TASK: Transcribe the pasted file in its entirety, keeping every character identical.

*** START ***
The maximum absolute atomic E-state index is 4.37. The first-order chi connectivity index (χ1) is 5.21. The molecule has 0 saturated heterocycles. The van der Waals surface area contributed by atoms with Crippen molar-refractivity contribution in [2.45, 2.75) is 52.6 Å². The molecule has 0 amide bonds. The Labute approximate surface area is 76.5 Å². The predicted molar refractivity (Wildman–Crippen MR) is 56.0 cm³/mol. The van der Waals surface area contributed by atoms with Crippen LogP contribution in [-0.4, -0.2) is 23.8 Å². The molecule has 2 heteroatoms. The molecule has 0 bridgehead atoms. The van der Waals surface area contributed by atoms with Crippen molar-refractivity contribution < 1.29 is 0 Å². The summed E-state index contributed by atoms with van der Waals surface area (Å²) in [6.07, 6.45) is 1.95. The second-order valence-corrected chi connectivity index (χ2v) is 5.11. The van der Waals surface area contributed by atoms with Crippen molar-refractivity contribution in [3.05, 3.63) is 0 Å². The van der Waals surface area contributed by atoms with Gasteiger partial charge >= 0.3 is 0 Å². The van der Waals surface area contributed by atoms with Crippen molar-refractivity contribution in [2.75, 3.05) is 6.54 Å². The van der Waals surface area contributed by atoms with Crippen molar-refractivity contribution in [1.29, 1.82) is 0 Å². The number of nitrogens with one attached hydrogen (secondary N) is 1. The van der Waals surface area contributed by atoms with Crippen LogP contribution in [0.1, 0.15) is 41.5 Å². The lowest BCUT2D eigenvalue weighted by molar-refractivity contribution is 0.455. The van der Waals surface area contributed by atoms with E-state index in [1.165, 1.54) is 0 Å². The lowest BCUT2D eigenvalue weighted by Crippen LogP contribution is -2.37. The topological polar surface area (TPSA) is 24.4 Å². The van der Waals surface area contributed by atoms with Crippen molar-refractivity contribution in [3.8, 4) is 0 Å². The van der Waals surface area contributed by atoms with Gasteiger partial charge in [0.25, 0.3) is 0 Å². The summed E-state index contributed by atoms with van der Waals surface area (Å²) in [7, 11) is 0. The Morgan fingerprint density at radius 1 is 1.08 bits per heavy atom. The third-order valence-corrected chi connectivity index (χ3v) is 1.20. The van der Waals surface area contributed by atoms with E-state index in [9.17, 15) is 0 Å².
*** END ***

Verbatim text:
The maximum absolute atomic E-state index is 4.37. The first-order chi connectivity index (χ1) is 5.21. The molecule has 0 saturated heterocycles. The van der Waals surface area contributed by atoms with Crippen molar-refractivity contribution in [2.45, 2.75) is 52.6 Å². The molecule has 0 amide bonds. The Labute approximate surface area is 76.5 Å². The predicted molar refractivity (Wildman–Crippen MR) is 56.0 cm³/mol. The van der Waals surface area contributed by atoms with Crippen LogP contribution in [-0.4, -0.2) is 23.8 Å². The molecule has 2 heteroatoms. The molecule has 0 bridgehead atoms. The van der Waals surface area contributed by atoms with Crippen molar-refractivity contribution < 1.29 is 0 Å². The summed E-state index contributed by atoms with van der Waals surface area (Å²) in [6.07, 6.45) is 1.95. The second-order valence-corrected chi connectivity index (χ2v) is 5.11. The van der Waals surface area contributed by atoms with Crippen molar-refractivity contribution in [3.05, 3.63) is 0 Å². The van der Waals surface area contributed by atoms with Gasteiger partial charge >= 0.3 is 0 Å². The van der Waals surface area contributed by atoms with Crippen molar-refractivity contribution in [2.75, 3.05) is 6.54 Å². The van der Waals surface area contributed by atoms with Crippen molar-refractivity contribution in [1.29, 1.82) is 0 Å². The number of nitrogens with one attached hydrogen (secondary N) is 1. The van der Waals surface area contributed by atoms with Crippen LogP contribution in [0.1, 0.15) is 41.5 Å². The lowest BCUT2D eigenvalue weighted by molar-refractivity contribution is 0.455. The van der Waals surface area contributed by atoms with E-state index in [1.165, 1.54) is 0 Å². The lowest BCUT2D eigenvalue weighted by Crippen LogP contribution is -2.37. The topological polar surface area (TPSA) is 24.4 Å². The van der Waals surface area contributed by atoms with Crippen molar-refractivity contribution in [3.8, 4) is 0 Å². The van der Waals surface area contributed by atoms with Gasteiger partial charge in [0.25, 0.3) is 0 Å². The summed E-state index contributed by atoms with van der Waals surface area (Å²) in [7, 11) is 0. The Morgan fingerprint density at radius 1 is 1.08 bits per heavy atom. The third-order valence-corrected chi connectivity index (χ3v) is 1.20. The van der Waals surface area contributed by atoms with E-state index in [9.17, 15) is 0 Å².